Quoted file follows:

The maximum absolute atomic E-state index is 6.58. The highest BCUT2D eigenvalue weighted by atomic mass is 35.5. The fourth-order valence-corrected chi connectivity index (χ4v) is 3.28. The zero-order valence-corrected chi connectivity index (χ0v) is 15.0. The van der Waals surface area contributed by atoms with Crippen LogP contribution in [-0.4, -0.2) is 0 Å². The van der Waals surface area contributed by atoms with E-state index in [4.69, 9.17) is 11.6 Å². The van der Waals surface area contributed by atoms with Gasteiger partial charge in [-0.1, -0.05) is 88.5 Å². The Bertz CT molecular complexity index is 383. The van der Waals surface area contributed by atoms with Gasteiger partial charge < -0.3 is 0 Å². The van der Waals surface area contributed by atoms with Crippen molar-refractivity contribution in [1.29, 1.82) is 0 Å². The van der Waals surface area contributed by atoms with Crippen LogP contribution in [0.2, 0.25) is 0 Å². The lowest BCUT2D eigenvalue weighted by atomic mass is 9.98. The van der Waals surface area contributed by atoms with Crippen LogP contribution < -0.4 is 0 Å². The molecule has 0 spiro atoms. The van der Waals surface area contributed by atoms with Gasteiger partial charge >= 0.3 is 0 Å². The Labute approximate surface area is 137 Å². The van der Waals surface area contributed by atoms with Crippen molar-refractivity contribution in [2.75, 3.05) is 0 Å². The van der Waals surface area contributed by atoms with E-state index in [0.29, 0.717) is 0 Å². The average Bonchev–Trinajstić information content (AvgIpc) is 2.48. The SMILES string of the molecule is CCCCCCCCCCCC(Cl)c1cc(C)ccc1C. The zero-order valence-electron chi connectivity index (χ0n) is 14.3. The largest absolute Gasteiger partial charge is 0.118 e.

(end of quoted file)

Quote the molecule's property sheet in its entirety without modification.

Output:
The maximum absolute atomic E-state index is 6.58. The highest BCUT2D eigenvalue weighted by atomic mass is 35.5. The fourth-order valence-corrected chi connectivity index (χ4v) is 3.28. The zero-order valence-corrected chi connectivity index (χ0v) is 15.0. The van der Waals surface area contributed by atoms with Crippen LogP contribution in [-0.4, -0.2) is 0 Å². The van der Waals surface area contributed by atoms with E-state index in [4.69, 9.17) is 11.6 Å². The van der Waals surface area contributed by atoms with Gasteiger partial charge in [-0.1, -0.05) is 88.5 Å². The Bertz CT molecular complexity index is 383. The van der Waals surface area contributed by atoms with Gasteiger partial charge < -0.3 is 0 Å². The van der Waals surface area contributed by atoms with Crippen molar-refractivity contribution in [1.29, 1.82) is 0 Å². The van der Waals surface area contributed by atoms with Crippen LogP contribution in [0.2, 0.25) is 0 Å². The lowest BCUT2D eigenvalue weighted by atomic mass is 9.98. The van der Waals surface area contributed by atoms with Crippen LogP contribution < -0.4 is 0 Å². The molecule has 0 spiro atoms. The van der Waals surface area contributed by atoms with Gasteiger partial charge >= 0.3 is 0 Å². The Labute approximate surface area is 137 Å². The van der Waals surface area contributed by atoms with Crippen molar-refractivity contribution in [2.75, 3.05) is 0 Å². The van der Waals surface area contributed by atoms with E-state index in [0.29, 0.717) is 0 Å². The average Bonchev–Trinajstić information content (AvgIpc) is 2.48. The SMILES string of the molecule is CCCCCCCCCCCC(Cl)c1cc(C)ccc1C. The zero-order valence-electron chi connectivity index (χ0n) is 14.3. The largest absolute Gasteiger partial charge is 0.118 e.